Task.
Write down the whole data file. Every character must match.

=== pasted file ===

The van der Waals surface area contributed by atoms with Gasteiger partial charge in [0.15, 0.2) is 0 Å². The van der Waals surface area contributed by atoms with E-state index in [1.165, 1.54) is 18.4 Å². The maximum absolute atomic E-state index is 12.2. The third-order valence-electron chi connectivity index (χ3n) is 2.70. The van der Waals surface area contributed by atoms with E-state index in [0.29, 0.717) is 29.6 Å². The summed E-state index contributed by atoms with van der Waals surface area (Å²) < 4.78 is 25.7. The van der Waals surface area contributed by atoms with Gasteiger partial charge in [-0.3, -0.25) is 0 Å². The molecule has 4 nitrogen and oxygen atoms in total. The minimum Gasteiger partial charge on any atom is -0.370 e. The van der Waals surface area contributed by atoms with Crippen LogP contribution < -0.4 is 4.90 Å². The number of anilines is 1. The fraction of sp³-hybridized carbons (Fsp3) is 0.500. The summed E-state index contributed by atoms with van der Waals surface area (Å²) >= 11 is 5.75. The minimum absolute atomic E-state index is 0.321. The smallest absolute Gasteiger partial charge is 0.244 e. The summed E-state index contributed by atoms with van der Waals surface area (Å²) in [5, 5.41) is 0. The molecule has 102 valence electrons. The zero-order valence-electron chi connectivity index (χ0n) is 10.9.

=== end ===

The van der Waals surface area contributed by atoms with Gasteiger partial charge in [0.15, 0.2) is 0 Å². The van der Waals surface area contributed by atoms with E-state index in [1.165, 1.54) is 18.4 Å². The maximum absolute atomic E-state index is 12.2. The third-order valence-electron chi connectivity index (χ3n) is 2.70. The van der Waals surface area contributed by atoms with E-state index in [0.29, 0.717) is 29.6 Å². The summed E-state index contributed by atoms with van der Waals surface area (Å²) < 4.78 is 25.7. The van der Waals surface area contributed by atoms with Gasteiger partial charge in [-0.3, -0.25) is 0 Å². The molecule has 4 nitrogen and oxygen atoms in total. The minimum Gasteiger partial charge on any atom is -0.370 e. The van der Waals surface area contributed by atoms with Crippen LogP contribution < -0.4 is 4.90 Å². The number of anilines is 1. The fraction of sp³-hybridized carbons (Fsp3) is 0.500. The summed E-state index contributed by atoms with van der Waals surface area (Å²) >= 11 is 5.75. The minimum absolute atomic E-state index is 0.321. The smallest absolute Gasteiger partial charge is 0.244 e. The summed E-state index contributed by atoms with van der Waals surface area (Å²) in [5, 5.41) is 0. The molecule has 102 valence electrons. The zero-order valence-electron chi connectivity index (χ0n) is 10.9.